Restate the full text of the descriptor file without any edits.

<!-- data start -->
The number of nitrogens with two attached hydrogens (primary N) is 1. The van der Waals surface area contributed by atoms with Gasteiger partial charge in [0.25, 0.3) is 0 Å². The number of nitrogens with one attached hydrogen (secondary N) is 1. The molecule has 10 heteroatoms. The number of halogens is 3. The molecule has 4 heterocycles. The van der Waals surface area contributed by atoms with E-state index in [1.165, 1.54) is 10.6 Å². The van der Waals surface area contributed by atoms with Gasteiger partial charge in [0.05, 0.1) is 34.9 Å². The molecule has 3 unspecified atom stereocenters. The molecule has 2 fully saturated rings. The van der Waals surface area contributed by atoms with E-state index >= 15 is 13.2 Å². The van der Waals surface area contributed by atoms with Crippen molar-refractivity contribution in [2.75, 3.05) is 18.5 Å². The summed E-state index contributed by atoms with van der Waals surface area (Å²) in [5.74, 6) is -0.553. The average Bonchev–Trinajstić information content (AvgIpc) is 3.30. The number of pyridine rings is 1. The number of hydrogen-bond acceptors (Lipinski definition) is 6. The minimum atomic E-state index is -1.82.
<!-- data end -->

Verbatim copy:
The number of nitrogens with two attached hydrogens (primary N) is 1. The van der Waals surface area contributed by atoms with Gasteiger partial charge in [0.25, 0.3) is 0 Å². The number of nitrogens with one attached hydrogen (secondary N) is 1. The molecule has 10 heteroatoms. The number of halogens is 3. The molecule has 4 heterocycles. The van der Waals surface area contributed by atoms with E-state index in [1.165, 1.54) is 10.6 Å². The van der Waals surface area contributed by atoms with Gasteiger partial charge in [0.05, 0.1) is 34.9 Å². The molecule has 3 unspecified atom stereocenters. The molecule has 2 fully saturated rings. The van der Waals surface area contributed by atoms with E-state index >= 15 is 13.2 Å². The van der Waals surface area contributed by atoms with Crippen molar-refractivity contribution in [2.75, 3.05) is 18.5 Å². The summed E-state index contributed by atoms with van der Waals surface area (Å²) in [5.74, 6) is -0.553. The average Bonchev–Trinajstić information content (AvgIpc) is 3.30. The number of pyridine rings is 1. The number of hydrogen-bond acceptors (Lipinski definition) is 6. The minimum atomic E-state index is -1.82.